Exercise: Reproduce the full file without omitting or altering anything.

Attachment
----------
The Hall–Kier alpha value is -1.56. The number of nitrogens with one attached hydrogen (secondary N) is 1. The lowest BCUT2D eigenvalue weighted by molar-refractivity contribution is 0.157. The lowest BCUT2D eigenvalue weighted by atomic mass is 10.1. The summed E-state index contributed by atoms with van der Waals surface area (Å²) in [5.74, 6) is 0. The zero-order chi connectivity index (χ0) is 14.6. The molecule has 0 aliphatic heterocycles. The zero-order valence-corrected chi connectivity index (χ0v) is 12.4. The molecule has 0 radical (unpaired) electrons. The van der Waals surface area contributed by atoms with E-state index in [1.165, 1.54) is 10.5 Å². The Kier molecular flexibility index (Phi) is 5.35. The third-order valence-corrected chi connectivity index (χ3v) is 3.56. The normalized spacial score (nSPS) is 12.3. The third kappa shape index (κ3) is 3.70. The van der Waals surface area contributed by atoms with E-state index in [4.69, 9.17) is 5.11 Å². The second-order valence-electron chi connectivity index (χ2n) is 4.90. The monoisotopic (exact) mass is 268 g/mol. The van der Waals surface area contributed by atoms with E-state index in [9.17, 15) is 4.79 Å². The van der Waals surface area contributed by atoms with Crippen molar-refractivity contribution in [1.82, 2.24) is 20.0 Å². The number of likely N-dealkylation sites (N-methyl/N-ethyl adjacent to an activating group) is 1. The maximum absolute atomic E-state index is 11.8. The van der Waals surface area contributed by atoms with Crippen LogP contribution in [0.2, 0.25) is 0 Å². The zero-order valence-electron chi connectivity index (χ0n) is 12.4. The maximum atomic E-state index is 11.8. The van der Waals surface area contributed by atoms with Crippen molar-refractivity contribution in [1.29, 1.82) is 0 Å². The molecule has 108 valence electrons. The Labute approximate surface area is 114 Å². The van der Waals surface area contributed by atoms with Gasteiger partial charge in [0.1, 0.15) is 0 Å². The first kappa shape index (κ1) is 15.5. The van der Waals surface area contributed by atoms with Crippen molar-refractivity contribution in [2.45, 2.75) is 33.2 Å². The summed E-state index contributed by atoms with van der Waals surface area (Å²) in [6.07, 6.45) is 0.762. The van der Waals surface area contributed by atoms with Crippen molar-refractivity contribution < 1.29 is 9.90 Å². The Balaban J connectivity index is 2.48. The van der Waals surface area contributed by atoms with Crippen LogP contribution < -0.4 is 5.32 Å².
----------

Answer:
The Hall–Kier alpha value is -1.56. The number of nitrogens with one attached hydrogen (secondary N) is 1. The lowest BCUT2D eigenvalue weighted by molar-refractivity contribution is 0.157. The lowest BCUT2D eigenvalue weighted by atomic mass is 10.1. The summed E-state index contributed by atoms with van der Waals surface area (Å²) in [5.74, 6) is 0. The zero-order chi connectivity index (χ0) is 14.6. The molecule has 0 aliphatic heterocycles. The zero-order valence-corrected chi connectivity index (χ0v) is 12.4. The molecule has 0 radical (unpaired) electrons. The van der Waals surface area contributed by atoms with E-state index in [1.165, 1.54) is 10.5 Å². The Kier molecular flexibility index (Phi) is 5.35. The third-order valence-corrected chi connectivity index (χ3v) is 3.56. The normalized spacial score (nSPS) is 12.3. The third kappa shape index (κ3) is 3.70. The van der Waals surface area contributed by atoms with E-state index in [4.69, 9.17) is 5.11 Å². The second-order valence-electron chi connectivity index (χ2n) is 4.90. The monoisotopic (exact) mass is 268 g/mol. The van der Waals surface area contributed by atoms with E-state index in [9.17, 15) is 4.79 Å². The van der Waals surface area contributed by atoms with Crippen molar-refractivity contribution in [1.82, 2.24) is 20.0 Å². The number of likely N-dealkylation sites (N-methyl/N-ethyl adjacent to an activating group) is 1. The maximum absolute atomic E-state index is 11.8. The van der Waals surface area contributed by atoms with Crippen LogP contribution in [0.2, 0.25) is 0 Å². The zero-order valence-electron chi connectivity index (χ0n) is 12.4. The maximum atomic E-state index is 11.8. The van der Waals surface area contributed by atoms with Crippen molar-refractivity contribution in [1.29, 1.82) is 0 Å². The molecule has 108 valence electrons. The Labute approximate surface area is 114 Å². The van der Waals surface area contributed by atoms with Gasteiger partial charge in [0.1, 0.15) is 0 Å². The first kappa shape index (κ1) is 15.5. The van der Waals surface area contributed by atoms with Crippen molar-refractivity contribution in [2.45, 2.75) is 33.2 Å². The summed E-state index contributed by atoms with van der Waals surface area (Å²) in [6.07, 6.45) is 0.762. The van der Waals surface area contributed by atoms with Crippen molar-refractivity contribution < 1.29 is 9.90 Å². The Balaban J connectivity index is 2.48. The van der Waals surface area contributed by atoms with Crippen LogP contribution < -0.4 is 5.32 Å².